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OM in the News: Intel’s $7 Billion Arizona Chip Plant

February 10, 2017

intelNew chip plants are tremendously expensive,” writes The New York Times (Feb. 9, 2017), “requiring large tracts of land, reliable electricity and water, and a skilled work force that includes people with doctorates in chemistry and technicians who can repair a malfunctioning robot.” Sophisticated equipment is necessary to deposit and etch microscopic layers of material on silicon wafers, which are then cut and packaged into the microprocessors that run PCs, servers, smartphones and, increasingly, other electronic devices.

Countries compete to land such plants, especially modern factories that produce the most valuable chips and bring high-paying R&D jobs. Government subsidies are common, with China vowing to spend tens of billions of dollars to expand its domestic chip industry. While most technology manufacturing, such as computers and smartphones, has moved overseas, American factories still account for 1/7 of global chip production and produce many of the most valuable computer chips, including Intel’s flagship processors. Seventy-six chip plants are scattered across the U.S., from Maine to California.

Intel’s new $7 billion, 3,000 employee, chip plant in Arizona plant will build ultradense chips that Intel refers to as 7 nanometer, with transistors packed more closely together than in the chips the company now builds. The tighter spacing allows for faster, more energy-efficient chips. “This factory will produce the most powerful computer chips on the planet,” says Intel’s CEO, who adds: “the company had decided to proceed because of the tax and regulatory policies we see the (Trump) administration pushing forward.” Intel also has factories in China, Ireland and Israel.

Classroom discussion questions:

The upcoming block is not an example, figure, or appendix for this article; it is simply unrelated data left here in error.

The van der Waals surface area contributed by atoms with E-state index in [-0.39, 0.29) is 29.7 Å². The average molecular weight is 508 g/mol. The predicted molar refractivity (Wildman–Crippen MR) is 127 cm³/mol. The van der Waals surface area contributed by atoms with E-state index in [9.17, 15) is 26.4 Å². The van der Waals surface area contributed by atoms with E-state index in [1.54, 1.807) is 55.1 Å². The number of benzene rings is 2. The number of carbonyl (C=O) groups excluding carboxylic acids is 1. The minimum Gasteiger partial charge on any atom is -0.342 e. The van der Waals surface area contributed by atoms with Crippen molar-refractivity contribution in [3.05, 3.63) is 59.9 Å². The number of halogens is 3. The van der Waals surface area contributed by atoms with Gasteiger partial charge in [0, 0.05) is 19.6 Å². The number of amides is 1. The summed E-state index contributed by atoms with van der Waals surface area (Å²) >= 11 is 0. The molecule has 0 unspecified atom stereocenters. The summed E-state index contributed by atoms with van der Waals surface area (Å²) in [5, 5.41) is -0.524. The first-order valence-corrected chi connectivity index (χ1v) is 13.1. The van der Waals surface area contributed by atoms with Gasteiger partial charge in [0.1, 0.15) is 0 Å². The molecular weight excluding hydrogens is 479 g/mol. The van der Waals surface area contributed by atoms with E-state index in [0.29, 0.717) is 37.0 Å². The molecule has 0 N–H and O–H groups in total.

1. Why are chip factories important to the U.S?
  2. Why is chip manufacturing a tough business to enter and succeed in?

Teaching Tip: Helping Your OM Students Assess Their Progress

February 8, 2017

studentsFaculty Focus (Feb. 6, 2017) suggests that before midterm exams you enable your OM students to assess their performance and set goals, as well as to ask questions of and provide feedback to you. One way to do this reflective opportunity is through an online journal assignment in which students do the following:

  • Report their overall grade in the course
  • Report their attendance record (when attendance is required)
  • Reflect on their performance, whether it meets their expectations
  • Provide goals for the rest of the course (often in the form of a GPA, but can also be learning outcomes)
  • Provide feedback and ask questions

    Try to do this about a 1/3 of the way through a course so that underperforming students can still change trajectory. They can take 50-400 words to complete the assignment. Their posts range from brief conclusions that they are exactly where they want to be, to detailed descriptions of problems and questions about how to move forward. You won’t grade the assignment, but students will be required to complete it.

    Here’s what you need to know before you implement the progress report assignment.

    • Instructor requirements. (1) Students must have already completed some graded assignments, and (2) they must be able to see the individual grades and understand how they contribute to the course grade.
    • Large classes? This activity would not take long for the tremendous benefit it provides to the class dynamic, student success, and your end-of-semester evaluations, because many reports do not require a lengthy response.